Two Letters Re: Bugging Out Abroad

My wife and I traveled through Israel in 2007. For that occasion a lot of travel research and came upon the OneBag web site.

OneBag proudly announces that there are two kinds of flight luggage: “Carry-on” and “Lost”. This site is a superb resource of tested information on compact and efficient one bag travel for extended periods.

Through them I discovered an excellent US made carry-on/backpack by Mountain Equipment that masquerades as handled carry-on with hidden frame, full size shoulder straps and belly band .
Unzipping side zippers reveals the shoulder straps and belly band. The bag converts in seconds to a comfortable well supported backpack.

On our return from Israel we arrived for a layover in Paris and found ourselves in the middle of a nation-wide transit strike. Off to the side, we converted to back packs and easily hiked the 1/2 mile to the only train running to Gard de Norde and from there into central Paris for our overnight.

I have no relationship to MEI Packs or OneBag. The bags are all they promise. We will be using ours for a return this fall. – Dollardog


I enjoyed the Bugging Out Abroad article. J. Has some excellent points and realized his deficiencies regarding where he stands with out precious metals and comms.  I to have traveled quite a bit in the past several years, and it is always a learning experience to figure out how to survive different situations in countries where, you are the foreigner and will need special skills if the SHTF while your over seas.  Over the past several years I have traveled mostly to countries where I can obtain a reciprocal ham radio license, or obtain a license in country. Ham radio is extremely useful to me doing Missions work. So if you have that bent it is easy to get information and start a licensing process long before you leave your own country, The American Radio Relay League (ARRL) has contact with other national clubs around the world where you can actually contact other Hams to help you out. Hams around the world are always gracious and helpful, and wish to meet there fellows from other parts of the world.  Whether I get my reciprocal or not, I always carry a 12 volt DC 100 watt HF rig with me,one of my radios fits nicely into my Bible zipper bag, It helps to keep the microphone and Key separate,  and an adjustable pre-marked lightweight  HF dipole antenna kit with my baggage. If ask about a license, I just show my American license. It usually works and I have only been ask curious interested questions. If I don’t have a local license, I simply tell them I will be going onto a country where my license is good and usually I am.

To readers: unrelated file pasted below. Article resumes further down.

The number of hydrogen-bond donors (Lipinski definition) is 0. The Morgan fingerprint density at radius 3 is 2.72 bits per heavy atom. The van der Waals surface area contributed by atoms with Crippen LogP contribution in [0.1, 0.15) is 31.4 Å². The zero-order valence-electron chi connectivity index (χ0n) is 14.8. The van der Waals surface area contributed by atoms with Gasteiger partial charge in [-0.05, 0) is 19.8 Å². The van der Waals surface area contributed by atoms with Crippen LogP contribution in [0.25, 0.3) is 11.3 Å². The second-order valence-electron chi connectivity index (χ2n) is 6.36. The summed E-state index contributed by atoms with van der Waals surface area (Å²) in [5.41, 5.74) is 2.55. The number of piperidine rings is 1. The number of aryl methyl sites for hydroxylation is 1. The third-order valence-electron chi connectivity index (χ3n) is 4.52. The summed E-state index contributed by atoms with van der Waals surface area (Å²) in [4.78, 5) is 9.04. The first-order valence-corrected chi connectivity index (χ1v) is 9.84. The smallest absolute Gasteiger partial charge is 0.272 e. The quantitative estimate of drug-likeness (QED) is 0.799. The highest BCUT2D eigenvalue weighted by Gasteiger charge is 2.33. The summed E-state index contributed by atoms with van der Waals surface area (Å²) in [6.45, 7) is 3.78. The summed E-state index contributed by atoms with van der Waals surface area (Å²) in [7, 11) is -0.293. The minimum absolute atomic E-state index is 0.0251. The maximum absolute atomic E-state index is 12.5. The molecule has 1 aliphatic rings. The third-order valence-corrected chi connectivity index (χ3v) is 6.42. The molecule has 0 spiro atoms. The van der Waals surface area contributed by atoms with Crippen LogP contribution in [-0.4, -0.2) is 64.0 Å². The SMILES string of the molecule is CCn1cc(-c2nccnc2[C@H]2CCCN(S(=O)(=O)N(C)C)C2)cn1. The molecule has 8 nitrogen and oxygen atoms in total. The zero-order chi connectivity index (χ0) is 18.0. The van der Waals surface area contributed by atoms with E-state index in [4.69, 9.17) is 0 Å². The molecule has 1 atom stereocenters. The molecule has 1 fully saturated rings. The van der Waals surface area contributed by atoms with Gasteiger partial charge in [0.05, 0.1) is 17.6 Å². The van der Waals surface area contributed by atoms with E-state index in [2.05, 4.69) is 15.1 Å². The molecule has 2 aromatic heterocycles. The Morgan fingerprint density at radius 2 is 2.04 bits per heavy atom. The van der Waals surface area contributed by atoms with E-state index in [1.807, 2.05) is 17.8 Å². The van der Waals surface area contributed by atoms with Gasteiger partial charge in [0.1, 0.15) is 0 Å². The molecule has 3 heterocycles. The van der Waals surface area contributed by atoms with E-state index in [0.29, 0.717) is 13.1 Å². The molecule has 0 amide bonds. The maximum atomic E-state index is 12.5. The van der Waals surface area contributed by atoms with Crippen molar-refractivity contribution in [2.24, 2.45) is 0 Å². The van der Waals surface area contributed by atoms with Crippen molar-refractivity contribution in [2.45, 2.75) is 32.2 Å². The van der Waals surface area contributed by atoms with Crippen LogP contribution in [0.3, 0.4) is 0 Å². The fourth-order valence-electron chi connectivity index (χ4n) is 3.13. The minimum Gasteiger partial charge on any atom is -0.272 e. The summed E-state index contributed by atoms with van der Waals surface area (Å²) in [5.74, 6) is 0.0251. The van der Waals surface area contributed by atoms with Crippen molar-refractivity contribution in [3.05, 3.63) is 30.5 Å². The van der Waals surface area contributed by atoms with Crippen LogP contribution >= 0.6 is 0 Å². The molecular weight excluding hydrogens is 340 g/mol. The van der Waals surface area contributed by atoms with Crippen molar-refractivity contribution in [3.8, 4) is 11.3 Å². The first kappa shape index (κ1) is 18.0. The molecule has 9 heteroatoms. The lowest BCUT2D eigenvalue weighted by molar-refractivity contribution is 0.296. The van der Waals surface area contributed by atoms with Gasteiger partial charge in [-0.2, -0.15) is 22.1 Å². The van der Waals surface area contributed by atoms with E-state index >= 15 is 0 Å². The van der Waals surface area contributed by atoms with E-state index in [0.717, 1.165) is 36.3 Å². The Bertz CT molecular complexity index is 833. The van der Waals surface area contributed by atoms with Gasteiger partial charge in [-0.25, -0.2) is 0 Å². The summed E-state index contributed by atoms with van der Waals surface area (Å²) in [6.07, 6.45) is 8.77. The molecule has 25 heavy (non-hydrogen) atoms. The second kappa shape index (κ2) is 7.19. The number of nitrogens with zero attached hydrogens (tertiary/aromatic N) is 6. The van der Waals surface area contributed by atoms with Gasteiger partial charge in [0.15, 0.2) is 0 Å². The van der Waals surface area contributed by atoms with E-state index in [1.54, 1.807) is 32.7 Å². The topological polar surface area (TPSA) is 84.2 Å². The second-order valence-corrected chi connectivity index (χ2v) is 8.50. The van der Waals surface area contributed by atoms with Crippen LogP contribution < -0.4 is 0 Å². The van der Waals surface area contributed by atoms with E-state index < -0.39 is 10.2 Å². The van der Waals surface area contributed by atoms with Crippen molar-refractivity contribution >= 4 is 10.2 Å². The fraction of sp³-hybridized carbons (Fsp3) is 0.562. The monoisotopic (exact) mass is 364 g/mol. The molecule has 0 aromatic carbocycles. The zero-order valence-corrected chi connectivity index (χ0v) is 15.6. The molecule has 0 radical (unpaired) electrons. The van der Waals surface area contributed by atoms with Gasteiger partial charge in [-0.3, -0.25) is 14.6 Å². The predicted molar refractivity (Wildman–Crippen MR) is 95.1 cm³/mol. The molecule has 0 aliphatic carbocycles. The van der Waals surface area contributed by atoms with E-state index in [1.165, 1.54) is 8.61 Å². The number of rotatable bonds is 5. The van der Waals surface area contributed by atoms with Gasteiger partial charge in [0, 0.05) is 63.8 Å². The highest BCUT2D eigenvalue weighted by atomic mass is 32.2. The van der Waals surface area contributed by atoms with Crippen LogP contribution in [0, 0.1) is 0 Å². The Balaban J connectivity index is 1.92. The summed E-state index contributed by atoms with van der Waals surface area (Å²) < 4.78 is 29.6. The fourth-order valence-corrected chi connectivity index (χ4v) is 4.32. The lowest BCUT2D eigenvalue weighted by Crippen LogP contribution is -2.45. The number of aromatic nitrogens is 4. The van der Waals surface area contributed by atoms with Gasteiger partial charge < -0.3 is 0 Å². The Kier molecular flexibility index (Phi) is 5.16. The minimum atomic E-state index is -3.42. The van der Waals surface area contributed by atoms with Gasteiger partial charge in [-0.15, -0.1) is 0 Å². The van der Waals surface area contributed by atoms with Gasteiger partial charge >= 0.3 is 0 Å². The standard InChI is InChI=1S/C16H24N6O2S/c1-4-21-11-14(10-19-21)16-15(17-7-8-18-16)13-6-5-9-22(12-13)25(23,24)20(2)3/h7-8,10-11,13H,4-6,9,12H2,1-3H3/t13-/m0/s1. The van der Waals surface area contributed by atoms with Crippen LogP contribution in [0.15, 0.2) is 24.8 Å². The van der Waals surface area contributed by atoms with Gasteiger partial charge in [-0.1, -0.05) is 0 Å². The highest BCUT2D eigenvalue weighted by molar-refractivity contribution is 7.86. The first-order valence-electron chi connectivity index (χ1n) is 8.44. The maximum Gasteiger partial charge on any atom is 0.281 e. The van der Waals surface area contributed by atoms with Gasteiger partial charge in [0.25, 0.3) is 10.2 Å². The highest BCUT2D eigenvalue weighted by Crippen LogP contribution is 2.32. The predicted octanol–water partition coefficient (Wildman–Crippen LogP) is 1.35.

On carrying Gold and Silver. I never go anywhere overseas anymore without at least 4 or 5 ounces of fractional gold on me and separated in different places. I usually keep at least 2 ounces in fractional with my passport, Just incase the financial balloon breaks that should be enough to get me home..  You will almost always in Asia–Thailand, VietNam, Indonesia etc  find  places where you can exchange  gold for local currencies. Europe, Germany for sure even the banks will exchange for gold.

As  noted in James’s novel Survivors other countries are far more likely to trade for it than even here. It is really interesting I had to go to Afghanistan several years ago, and when I got off the plane the first thing I did in the restroom was get my K-Bar out an strap it on under my jacket.  I figured if anyone wanted to cut my head off, they were going to have to work for it.  That was really a scary place for a solo traveling American. Oh, I managed to keep it on me when I left on the old rattle trap civilian airplane, there was very poor security, and in my mind I’m sure that some of the fellows on the aircraft were terrorists. And the UN employees onboard were useless. Blessings, – Dave of Oregon